The decisions that we make obviously lead to outcomes. Some are good, while others are not so good. Decision Tree software is designed to map out data and decision analysis .
The chart-like trees found in the software are great for transferring our tentative decisions and translating them to possible outcomes. Will those decisions deliver the desired effect? Will they stand the test of time? Is this a flourishing tree, a tree whose limbs and foliage stand out from the rest?
Since any form of success initially begins with good decisions, it’s helpful to better understand how our brains choose. Jonah Lehrer, author of How We Decide 1 explains the complicated decision-making process through storytelling. He starts off with an exciting tale of a pilot who is forced to make a split-second decision. One of his engines failed and if he doesn't instantly increase his speed, gain altitude, and steady the plane, a crash is inevitable. The uncertainty? The one remaining engine might not have enough fortitude to gain the necessary altitude. The pilot had an alternative. He could abruptly descend and hope the downward motion would help him gain enough speed to regain control. Either option might allow him to land the plane, but those same options could be catastrophic. How did he make a split second decision? What had to happen in his brain? Did he have a 50/50 chance of getting it right?
Thankfully, the aviator was in a simulator, so he and the "passengers" were in no real danger. The exercise, however, taught him something. His first choice was the right one. While he didn't have the luxury of time on his side, he still made the right decision, but how? He had only a split-second to save the day; to save lives.
Lehrer explains that whenever we decide our brains are flooded with emotion; emotion that influences our judgement. As I read this, I though, "How can this be a good thing? Shouldn’t we use our rational/logical brain to make decisions, especially critical ones?" The answer is yes, but we also use our emotional brain. The two, work hand in hand to help us with choices.
Neuroscience now understands how the emotional brain works in tandem with the more logical part of our brain. The Orbitofrontal Cortex (OFC) acts as a connection point linking our emotions to our logical brain. The end result translates into a verdict, a decision, made with both the emotional and logical brain. For example, if we are stimulated by an object, food or person, the OFC might process that experience as a favorable. The Orbitofrontal Cortex unites that stimulus to the limbic system, the part of our brain responsible for conscious thought. If the stimulant turns out to be unfavorable, the OFC sends us an"opt out" message. We make decisions, only after we receive the OFC’s input, not before, and our emotions play a key role.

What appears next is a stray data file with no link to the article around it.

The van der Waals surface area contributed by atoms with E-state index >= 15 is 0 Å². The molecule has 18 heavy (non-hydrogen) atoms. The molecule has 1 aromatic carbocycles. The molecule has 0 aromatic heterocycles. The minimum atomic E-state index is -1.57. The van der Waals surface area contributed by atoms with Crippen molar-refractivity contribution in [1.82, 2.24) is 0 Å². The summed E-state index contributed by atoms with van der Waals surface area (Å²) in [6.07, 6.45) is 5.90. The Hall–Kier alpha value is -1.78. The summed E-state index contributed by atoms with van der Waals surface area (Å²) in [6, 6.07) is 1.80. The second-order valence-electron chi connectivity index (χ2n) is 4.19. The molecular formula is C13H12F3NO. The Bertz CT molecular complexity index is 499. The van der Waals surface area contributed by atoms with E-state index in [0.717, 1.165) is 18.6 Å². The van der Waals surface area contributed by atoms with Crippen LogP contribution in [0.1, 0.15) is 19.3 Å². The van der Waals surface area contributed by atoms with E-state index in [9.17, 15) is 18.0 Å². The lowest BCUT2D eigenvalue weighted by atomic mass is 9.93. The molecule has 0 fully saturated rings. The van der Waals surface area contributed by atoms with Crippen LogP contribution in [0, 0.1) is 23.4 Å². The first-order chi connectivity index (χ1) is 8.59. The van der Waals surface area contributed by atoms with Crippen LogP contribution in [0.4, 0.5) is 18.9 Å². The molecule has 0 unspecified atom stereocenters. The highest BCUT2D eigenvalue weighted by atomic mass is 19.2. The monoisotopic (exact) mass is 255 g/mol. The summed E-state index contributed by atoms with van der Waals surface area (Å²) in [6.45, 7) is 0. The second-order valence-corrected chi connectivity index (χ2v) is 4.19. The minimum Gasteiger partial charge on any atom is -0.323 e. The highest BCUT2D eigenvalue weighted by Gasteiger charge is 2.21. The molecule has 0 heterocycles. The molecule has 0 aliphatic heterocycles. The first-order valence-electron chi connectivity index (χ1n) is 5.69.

In fact, the OFC is so critical that if it becomes damaged a person’s decision-making capability is largely compromised. The same decisions that are seemingly easy, become excruciatingly difficult. Understanding that both the rational and emotional brain are involved in our decisions explain why "instinct" or "gut" feelings play an important part in judgement and ultimately the end result.
What happens when we make a split-second decision? What if we choose incorrectly and crash the plane? Alternatively, what happens when we decide and we don't immediately reap the fruit of a good decision or understand the consequence of a bad one? Similar to the the plane scenario, we aren’t always going to know if we will crash or land safely. Sometimes we may need to keep flying around and wait for an outcome. Waiting for an outcome is hard enough, but delayed gratification is often worth the wait in long-term payoff. We just need the fuel of patience to get us through it.
We are surrounded by an environment that doesn't like to wait. We put energy into something or someone, and expect an immediate output; a return on our investment. That is only natural, but how do we manage our expectations when the return is not immediate?
I'll share a few examples. Michael Jordan, who is likely the greatest basketball player of all times wasn't always thought of that way. In fact, Jordan was cut from his varsity basketball team. Did he let this setback destroy him? No, it served as a motivator for his future decisions. It was a catalyst that very well set him on his path to greatest.
Delayed Gratification to Long-Term Pay Off: 6 Time NBA Champion, 5 Time NBA MVP, 4 Time NBA All Star
Michael Jordan began his career with rejection.